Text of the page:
Perelement mean of the values in the input arrays.

Array SDs
 Perelement population standard deviation of the values
in the input arrays.
In addition, some quantile values can calculated on demand
(by selecting their values in the Display menu, as for
the previous list). The available values are:

Q001:
 value below which 0.1% of rows fall

Q01:
 value below which 1% of rows fall (1st percentile)

Quartile1:
 value below which 25% of rows fall (first quartile)

Median:
 value below which 50% of rows fall (median)

Quartile3:
 value below which 75% of rows fall (third quartile)

Q99:
 value below which 99% of rows fall (99th percentile)

Q999:
 value below which 99.9% of rows fall
These are considerably more expensive to calculate than the other
statistical quantities, and so they are not provided by default
(the same applies to the MAD).
If you attempt to calculate them for large tables,
you may get a message saying that there is insufficient memory.
In this case you can use an approximate quantile calculation
method which is not memory limited: see the description below of the
Approximate Quantile Calculation () option.
The quantities displayed in this window are not necessarily those for
the entire table; they are those for a particular
Row Subset.
At the bottom of the window is the Subset For Calculations
selector, which allows you
to choose which subset you want the calculations to be done for.
By clicking on this you can calculate the statistics for different
subsets.
When the window is first opened, or when it is invoked from a menu
or the toolbar in the Control Window,
the subset will correspond to the current row subset.
The toolbar contains the following extra buttons:

Save as Table
 Clicking this button will save the quantities displayed in this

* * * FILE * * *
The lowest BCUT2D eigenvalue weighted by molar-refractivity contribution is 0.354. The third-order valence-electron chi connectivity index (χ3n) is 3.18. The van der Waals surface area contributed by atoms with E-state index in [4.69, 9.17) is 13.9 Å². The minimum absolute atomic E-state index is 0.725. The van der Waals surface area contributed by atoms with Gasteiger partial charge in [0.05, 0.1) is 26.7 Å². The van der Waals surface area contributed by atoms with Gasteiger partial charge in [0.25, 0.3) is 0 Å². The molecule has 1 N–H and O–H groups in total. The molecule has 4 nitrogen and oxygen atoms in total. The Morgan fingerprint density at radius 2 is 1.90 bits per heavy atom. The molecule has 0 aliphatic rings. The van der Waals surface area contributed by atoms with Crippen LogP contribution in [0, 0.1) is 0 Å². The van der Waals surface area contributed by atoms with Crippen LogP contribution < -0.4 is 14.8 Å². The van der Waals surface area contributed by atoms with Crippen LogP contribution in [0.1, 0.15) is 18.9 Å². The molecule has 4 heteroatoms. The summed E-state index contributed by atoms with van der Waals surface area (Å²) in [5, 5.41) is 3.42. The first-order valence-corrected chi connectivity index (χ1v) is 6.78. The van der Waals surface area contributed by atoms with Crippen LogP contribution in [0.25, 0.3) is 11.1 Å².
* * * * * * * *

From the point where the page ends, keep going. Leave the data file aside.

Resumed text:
window to a table on disk. It can be saved in any of the tabular
formats which TOPCAT understands.

Import as Table
 The table of statistical quantities displayed by this window
(rows corresponding to input table columns and columns corresponding
to statistical quantities) is itself a table. By clicking this
button it can be loaded into TOPCAT as a new table and manipulated
in all the usual ways. This has the same effect as saving the
statistics to file (see previous button) and then reloading that file.

Recalculate
 Once statistics have been calculated for a given subset they are
cached and not normally recalculated again.
Use this button if you want to force a recalculation because the
data may have changed.

Approximate Quantile Calculation
 If selected this button will cause the quantiles to be calculated
using a method which is both approximate and slower than the
default (exact) method, for which reason it's usually not preferred.
However, the approximate method executes in constant memory,
while the exact method can fail by running out of memory
for very large row counts.
For a large table the calculations may take a little while. While they are
being performed you can interact with the window as normal,
but a progress bar is shown at the bottom of the window.
If you initiate a new calculation (by pushing the Recalculate button or
selecting a new subset) or close the window during a calculation,
the superceded calculation will be stopped.
Next Previous Up Contents
Next: DataLink Window
Up: Table View Windows
Previous: Subsets Window
TOPCAT  Tool for OPerations on Catalogues And Tables
Starlink User Note253
TOPCAT web page:
http://www.starlink.ac.uk/topcat/
Author email:
m.b.taylor@bristol.ac.uk
Mailing list:
topcatuser@jiscmail.ac.uk